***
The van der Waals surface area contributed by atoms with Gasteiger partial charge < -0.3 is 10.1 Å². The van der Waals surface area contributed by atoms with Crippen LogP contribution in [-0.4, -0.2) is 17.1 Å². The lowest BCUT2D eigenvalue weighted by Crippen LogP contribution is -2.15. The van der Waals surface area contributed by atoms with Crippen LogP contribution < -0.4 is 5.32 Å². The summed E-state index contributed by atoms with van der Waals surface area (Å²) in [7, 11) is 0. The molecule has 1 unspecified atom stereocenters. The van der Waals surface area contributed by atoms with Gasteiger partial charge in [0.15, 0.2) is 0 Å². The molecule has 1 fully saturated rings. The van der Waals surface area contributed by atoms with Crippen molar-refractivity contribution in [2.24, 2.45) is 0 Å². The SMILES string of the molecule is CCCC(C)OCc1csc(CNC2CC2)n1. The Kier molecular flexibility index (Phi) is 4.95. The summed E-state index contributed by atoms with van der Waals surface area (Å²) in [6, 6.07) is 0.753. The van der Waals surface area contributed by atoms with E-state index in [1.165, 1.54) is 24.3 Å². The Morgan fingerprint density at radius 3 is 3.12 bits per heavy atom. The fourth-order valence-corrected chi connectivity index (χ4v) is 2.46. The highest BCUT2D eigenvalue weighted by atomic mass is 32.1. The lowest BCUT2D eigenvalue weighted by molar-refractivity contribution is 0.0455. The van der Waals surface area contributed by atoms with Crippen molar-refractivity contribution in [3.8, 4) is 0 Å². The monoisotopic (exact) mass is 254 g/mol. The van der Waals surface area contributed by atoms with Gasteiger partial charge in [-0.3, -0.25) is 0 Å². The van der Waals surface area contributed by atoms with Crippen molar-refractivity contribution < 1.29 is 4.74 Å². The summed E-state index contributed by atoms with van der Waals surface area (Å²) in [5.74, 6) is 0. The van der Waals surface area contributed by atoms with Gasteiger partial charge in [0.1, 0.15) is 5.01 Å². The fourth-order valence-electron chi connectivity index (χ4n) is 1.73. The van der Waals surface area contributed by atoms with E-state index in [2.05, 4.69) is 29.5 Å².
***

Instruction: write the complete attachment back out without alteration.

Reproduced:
The van der Waals surface area contributed by atoms with Gasteiger partial charge < -0.3 is 10.1 Å². The van der Waals surface area contributed by atoms with Crippen LogP contribution in [-0.4, -0.2) is 17.1 Å². The lowest BCUT2D eigenvalue weighted by Crippen LogP contribution is -2.15. The van der Waals surface area contributed by atoms with Crippen LogP contribution < -0.4 is 5.32 Å². The summed E-state index contributed by atoms with van der Waals surface area (Å²) in [7, 11) is 0. The molecule has 1 unspecified atom stereocenters. The van der Waals surface area contributed by atoms with Gasteiger partial charge in [0.15, 0.2) is 0 Å². The molecule has 1 fully saturated rings. The van der Waals surface area contributed by atoms with Crippen molar-refractivity contribution in [2.24, 2.45) is 0 Å². The SMILES string of the molecule is CCCC(C)OCc1csc(CNC2CC2)n1. The Kier molecular flexibility index (Phi) is 4.95. The summed E-state index contributed by atoms with van der Waals surface area (Å²) in [6, 6.07) is 0.753. The van der Waals surface area contributed by atoms with E-state index in [1.165, 1.54) is 24.3 Å². The Morgan fingerprint density at radius 3 is 3.12 bits per heavy atom. The fourth-order valence-corrected chi connectivity index (χ4v) is 2.46. The highest BCUT2D eigenvalue weighted by atomic mass is 32.1. The lowest BCUT2D eigenvalue weighted by molar-refractivity contribution is 0.0455. The van der Waals surface area contributed by atoms with Crippen molar-refractivity contribution in [3.8, 4) is 0 Å². The monoisotopic (exact) mass is 254 g/mol. The van der Waals surface area contributed by atoms with Gasteiger partial charge in [-0.3, -0.25) is 0 Å². The van der Waals surface area contributed by atoms with Crippen molar-refractivity contribution < 1.29 is 4.74 Å². The summed E-state index contributed by atoms with van der Waals surface area (Å²) in [5.74, 6) is 0. The van der Waals surface area contributed by atoms with Gasteiger partial charge in [0.1, 0.15) is 5.01 Å². The fourth-order valence-electron chi connectivity index (χ4n) is 1.73. The van der Waals surface area contributed by atoms with E-state index in [2.05, 4.69) is 29.5 Å².